(19) After returning from Katyn, the first thing the author did was give an interview to the aforementioned Goniec Codzienny. What was the reason for this controversial decision? In the documentary Errata do biografii-Jozef Mackiewicz, directed and written by Grzegorz Braun and Robert Kaczmarek (2007), Telewizja Polska, Wlodzimierz Odojewski conjectured that Mackiewicz wanted the truth to be known by as many people as possible, and so chose a newspaper with a high circulation rather than a Polish underground leaflet that would reach only patriotic Poles. The translated fragments of the interview ("I saw it with my own eyes") are available at: <>.

(20) It should be added that the Nazis also tried to make use of the Soviet crime in their propaganda, such as by accusing Jews of murdering the Poles at Katyn. See the front page editorial in Prawda 19 April 1943, "Pol'skie sotrudniki Gitlera." See also Jozef Mackiewicz, Sprawa mordu katynskiego. Ta ksiqzka bylapierwsza (London: Kontra, 2009).

(21) Jozef Mackiewicz, "Ostroznie z wiadomosciami o Katyniu," Lwow i Wilno no. 23 (1947) in Jozef Mackiewicz, Katyn--zbrodnia bez sqdu i kary, p. 267.

(22) Jozef Mackiewicz, "Tajemnica szwedzkiego dossier," Wiadomosci no. 41 (1949) in Jozef Mackiewicz, Katyn--zbrodnia bez sqdu i kary, p. 325.

(23) Jozef Mackiewicz, "Dlaczego Chruszczew nie mogl wspomniec o Katyniu," Ostatnie Wiadomosci no. 4 (1962) in Jozef Mackiewicz, Katyn--zbrodnia bez sqdu i kary, ed. Jacek Trznadel (Warsaw: Antyk, 1997), p. 398.

(24) Ibid., p. 399.

(25) Ibid., p. 402. 1806

(26) See: Jozef Mackiewicz, "TRUST NR 2. Nowy plan zniszczenia antykomunizmu," p. 77. I refer to this matter later in the article.

(27) Jozef Mackiewicz, "TRUST NR 2. Nowy plan zniszczenia antykomunizmu," 138.

(28) This and other political brochures by Mackiewicz can be found in Jozef Mackiewicz, Optymizm nie zastqpi nam Polski (London: Kontra, 2005).

(29) Jozef Mackiewicz, "Pierwsza bolszewicka ksiazka o Katyniu," Wiadomosci no. 28 (1952), reprinted in Mackiewicz, Katyn--zbrodnia bez sqdu i kary, 375.

(30) Jozef Mackiewicz, "TRUST NR 2. Nowy plan zniszczenia antykomunizmu," 76.

(31) Mackiewicz sees common elements between disgorging the 'dissidents' in the 1970s and the disinformation operation "Trust," carried out by the GPU (the State Political Directorate) in the 1920s.

(32) Jozef Mackiewicz, "TRUST NR 2. Nowy plan zniszczenia antykomunizmu," 101.

(33) Apart from Sakharov and Solzhenitsyn, Mackiewicz also mentions the activities of such dissidents as Valery Chalidze and Vladimir Maksimov.

(34) Jozef Mackiewicz, "TRUST NR 2. Nowy plan zniszczenia antykomunizmu," p. 95. See also The Triumph of Provocation, 209-210.

(35) "TRUST NR 2," 113.

(36) Quoted from Jozef Mackiewicz, "TRUST NR 2. Nowy plan zniszczenia antykomunizmu," pp. 102-106. The translation from Russian into Polish is by Mackiewicz; I translated it into English.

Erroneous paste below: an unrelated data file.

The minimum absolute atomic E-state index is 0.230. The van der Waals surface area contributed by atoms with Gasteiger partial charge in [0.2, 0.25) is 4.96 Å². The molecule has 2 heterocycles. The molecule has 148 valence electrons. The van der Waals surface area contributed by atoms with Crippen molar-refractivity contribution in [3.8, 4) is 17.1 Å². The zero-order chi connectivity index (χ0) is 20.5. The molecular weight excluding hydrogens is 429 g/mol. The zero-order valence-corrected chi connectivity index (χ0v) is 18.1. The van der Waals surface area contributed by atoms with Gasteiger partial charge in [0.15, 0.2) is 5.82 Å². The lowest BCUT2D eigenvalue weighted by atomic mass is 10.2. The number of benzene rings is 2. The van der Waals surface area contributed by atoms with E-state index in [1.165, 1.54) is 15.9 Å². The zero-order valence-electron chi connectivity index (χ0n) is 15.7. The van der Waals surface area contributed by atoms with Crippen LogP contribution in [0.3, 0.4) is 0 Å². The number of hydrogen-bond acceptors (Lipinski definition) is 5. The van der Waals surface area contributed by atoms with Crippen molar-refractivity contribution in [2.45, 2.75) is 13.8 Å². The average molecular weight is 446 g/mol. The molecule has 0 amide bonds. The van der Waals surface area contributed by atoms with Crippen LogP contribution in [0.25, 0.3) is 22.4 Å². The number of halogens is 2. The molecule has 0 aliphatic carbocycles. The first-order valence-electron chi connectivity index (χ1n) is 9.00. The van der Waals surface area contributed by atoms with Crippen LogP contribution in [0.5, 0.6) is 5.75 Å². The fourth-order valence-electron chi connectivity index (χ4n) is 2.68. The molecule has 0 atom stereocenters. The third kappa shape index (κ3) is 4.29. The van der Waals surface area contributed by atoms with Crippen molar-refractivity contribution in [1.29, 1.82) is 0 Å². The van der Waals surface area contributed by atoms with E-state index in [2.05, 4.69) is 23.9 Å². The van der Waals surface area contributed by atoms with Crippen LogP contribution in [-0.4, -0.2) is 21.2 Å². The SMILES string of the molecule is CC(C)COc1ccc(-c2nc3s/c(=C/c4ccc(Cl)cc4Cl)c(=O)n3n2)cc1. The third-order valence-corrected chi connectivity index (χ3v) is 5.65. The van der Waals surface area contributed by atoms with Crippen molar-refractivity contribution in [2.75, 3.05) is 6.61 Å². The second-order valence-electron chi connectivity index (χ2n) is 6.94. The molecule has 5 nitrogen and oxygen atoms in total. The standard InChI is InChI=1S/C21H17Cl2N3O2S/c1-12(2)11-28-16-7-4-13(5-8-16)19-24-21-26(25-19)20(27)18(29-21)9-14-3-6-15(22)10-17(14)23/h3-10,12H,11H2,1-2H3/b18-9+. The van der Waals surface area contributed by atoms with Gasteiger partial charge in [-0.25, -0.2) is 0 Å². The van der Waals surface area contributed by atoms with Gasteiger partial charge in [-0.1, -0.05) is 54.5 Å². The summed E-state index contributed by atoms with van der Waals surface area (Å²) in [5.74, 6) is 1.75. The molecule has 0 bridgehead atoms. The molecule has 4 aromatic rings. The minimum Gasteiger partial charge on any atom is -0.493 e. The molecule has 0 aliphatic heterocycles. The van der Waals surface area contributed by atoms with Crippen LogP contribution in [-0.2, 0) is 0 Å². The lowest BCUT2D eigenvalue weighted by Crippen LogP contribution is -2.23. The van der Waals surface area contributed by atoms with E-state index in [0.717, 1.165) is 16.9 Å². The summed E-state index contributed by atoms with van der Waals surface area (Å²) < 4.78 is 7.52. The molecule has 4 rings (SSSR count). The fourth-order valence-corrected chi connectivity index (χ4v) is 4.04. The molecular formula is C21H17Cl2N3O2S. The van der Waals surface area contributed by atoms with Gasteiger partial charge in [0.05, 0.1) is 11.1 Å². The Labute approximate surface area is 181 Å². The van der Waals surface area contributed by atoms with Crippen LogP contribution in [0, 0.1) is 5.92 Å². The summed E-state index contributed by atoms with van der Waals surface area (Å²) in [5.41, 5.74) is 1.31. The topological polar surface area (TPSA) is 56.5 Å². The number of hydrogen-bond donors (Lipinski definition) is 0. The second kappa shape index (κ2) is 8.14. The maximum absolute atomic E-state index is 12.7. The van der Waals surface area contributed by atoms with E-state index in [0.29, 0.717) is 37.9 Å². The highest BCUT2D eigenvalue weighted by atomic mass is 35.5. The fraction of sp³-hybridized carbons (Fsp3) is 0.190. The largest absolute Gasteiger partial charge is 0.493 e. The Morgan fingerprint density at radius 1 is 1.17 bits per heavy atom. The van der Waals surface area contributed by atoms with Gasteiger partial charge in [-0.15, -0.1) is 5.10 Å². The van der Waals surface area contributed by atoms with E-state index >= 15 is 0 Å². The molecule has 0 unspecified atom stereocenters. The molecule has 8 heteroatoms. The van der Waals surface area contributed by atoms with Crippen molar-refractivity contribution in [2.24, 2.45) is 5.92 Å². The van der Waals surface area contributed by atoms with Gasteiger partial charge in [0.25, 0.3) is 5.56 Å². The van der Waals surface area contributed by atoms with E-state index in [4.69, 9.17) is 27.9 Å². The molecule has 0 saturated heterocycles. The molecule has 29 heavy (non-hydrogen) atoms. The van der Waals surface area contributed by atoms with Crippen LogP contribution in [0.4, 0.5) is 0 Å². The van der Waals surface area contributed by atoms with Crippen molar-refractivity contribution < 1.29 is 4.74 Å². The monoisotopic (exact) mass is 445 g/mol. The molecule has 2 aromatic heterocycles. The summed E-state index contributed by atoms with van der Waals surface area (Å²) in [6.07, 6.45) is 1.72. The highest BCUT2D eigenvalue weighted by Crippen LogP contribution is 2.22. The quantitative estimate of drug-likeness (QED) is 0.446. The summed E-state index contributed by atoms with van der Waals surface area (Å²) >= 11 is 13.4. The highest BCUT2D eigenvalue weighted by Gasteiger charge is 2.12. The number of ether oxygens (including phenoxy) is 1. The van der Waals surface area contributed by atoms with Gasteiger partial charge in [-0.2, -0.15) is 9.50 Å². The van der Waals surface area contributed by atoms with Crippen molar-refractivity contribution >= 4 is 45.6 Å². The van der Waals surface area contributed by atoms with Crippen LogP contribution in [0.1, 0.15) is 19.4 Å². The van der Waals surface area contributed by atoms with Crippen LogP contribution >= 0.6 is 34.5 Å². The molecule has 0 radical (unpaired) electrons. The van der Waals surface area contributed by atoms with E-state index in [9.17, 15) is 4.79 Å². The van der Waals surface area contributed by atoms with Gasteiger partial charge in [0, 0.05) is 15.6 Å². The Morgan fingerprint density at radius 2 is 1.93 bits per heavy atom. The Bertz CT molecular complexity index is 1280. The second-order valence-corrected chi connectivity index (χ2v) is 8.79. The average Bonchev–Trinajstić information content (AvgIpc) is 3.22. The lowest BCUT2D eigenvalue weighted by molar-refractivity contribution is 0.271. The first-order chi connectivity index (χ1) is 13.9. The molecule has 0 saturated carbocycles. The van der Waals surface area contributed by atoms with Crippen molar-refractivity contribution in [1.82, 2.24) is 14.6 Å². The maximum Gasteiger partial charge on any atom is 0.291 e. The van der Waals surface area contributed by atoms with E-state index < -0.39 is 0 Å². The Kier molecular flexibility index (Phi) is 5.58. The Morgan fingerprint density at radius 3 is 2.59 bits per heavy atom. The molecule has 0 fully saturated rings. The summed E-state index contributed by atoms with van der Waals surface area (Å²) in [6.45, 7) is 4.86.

(37) Jozef Mackiewicz, "Nierozwiazana zagadka Aleksandra Solzenicyna.", Wiadomosci no. 23 (1972), <>; Jozef Mackiewicz, "Archipelag zbrodni i zagadek," Wiadomosci no. 13-15 (1974).

(38) Jozef Mackiewicz, "Mowi Rozglosnia Polska Radia Wolna Europa," in Optymizm nie zastqpi nam Polski.

(39) W cieniu krzyza and Watykan w cieniu czerwonej gwiazdy.

(40) In The Triumph of Provocation the author asked rhetorically whether the Church was aware that the goal of communism, according to Lenin, was "the destruction of all faith in God." (TTOP 201)

(41) Maria Szonert, "The Triumph of Provocation (review)," The Polish Review 54, no. 4 (2009), 516.

Web sources

Jozef Mackiewicz, "Nierozwiazana zagadka Aleksandra Solzenicyna," Wiadomosci no. 23 (1972),, accessed 1 June 2013.

"Archipelag zbrodni i zagadek," Wiadomosci nos. 13-15 (1974), <http://tylkoprawda. akcj>, accessed 1 June 2013.

I saw it with my own eyes [Widzialem na wlasne oczy] (interview), trans. Tatiana Fuller, <http://tylkoprawda. akcj>, accessed 1 June 2013.
COPYRIGHT 2014 Polish Institute of Houston, Inc.
No portion of this article can be reproduced without the express written permission from the copyright holder.
Copyright 2014 Gale, Cengage Learning. All rights reserved.

Article Details
Printer friendly Cite/link Email Feedback
Author:Balzewska, Katarzyna
Publication:Sarmatian Review
Article Type:Critical essay
Geographic Code:4EXRU
Date:Jan 1, 2014
Previous Article:Thank you note.
Next Article:The Polish Experience through World War II. A Better Day Has Not Come, by Aleksandra Ziolkowska-Boehm.

Terms of use | Privacy policy | Copyright © 2020 Farlex, Inc. | Feedback | For webmasters